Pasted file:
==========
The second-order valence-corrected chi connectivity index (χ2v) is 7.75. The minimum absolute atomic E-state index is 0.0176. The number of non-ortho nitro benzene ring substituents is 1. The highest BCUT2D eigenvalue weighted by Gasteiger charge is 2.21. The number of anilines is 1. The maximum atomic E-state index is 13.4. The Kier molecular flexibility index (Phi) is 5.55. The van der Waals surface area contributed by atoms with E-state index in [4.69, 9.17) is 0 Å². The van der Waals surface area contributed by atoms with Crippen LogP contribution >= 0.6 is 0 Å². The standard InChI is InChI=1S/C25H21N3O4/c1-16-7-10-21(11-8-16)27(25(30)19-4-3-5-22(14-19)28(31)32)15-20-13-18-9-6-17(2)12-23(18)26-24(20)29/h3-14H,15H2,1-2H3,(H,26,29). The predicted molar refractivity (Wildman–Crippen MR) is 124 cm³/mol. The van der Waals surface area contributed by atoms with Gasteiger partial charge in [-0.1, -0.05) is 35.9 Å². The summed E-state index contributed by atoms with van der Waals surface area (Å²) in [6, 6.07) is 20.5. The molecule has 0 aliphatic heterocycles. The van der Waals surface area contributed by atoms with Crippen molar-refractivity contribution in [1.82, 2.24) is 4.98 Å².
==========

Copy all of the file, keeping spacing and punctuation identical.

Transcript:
The second-order valence-corrected chi connectivity index (χ2v) is 7.75. The minimum absolute atomic E-state index is 0.0176. The number of non-ortho nitro benzene ring substituents is 1. The highest BCUT2D eigenvalue weighted by Gasteiger charge is 2.21. The number of anilines is 1. The maximum atomic E-state index is 13.4. The Kier molecular flexibility index (Phi) is 5.55. The van der Waals surface area contributed by atoms with E-state index in [4.69, 9.17) is 0 Å². The van der Waals surface area contributed by atoms with Crippen LogP contribution >= 0.6 is 0 Å². The standard InChI is InChI=1S/C25H21N3O4/c1-16-7-10-21(11-8-16)27(25(30)19-4-3-5-22(14-19)28(31)32)15-20-13-18-9-6-17(2)12-23(18)26-24(20)29/h3-14H,15H2,1-2H3,(H,26,29). The predicted molar refractivity (Wildman–Crippen MR) is 124 cm³/mol. The van der Waals surface area contributed by atoms with Gasteiger partial charge in [-0.1, -0.05) is 35.9 Å². The summed E-state index contributed by atoms with van der Waals surface area (Å²) in [6, 6.07) is 20.5. The molecule has 0 aliphatic heterocycles. The van der Waals surface area contributed by atoms with Crippen molar-refractivity contribution in [1.82, 2.24) is 4.98 Å².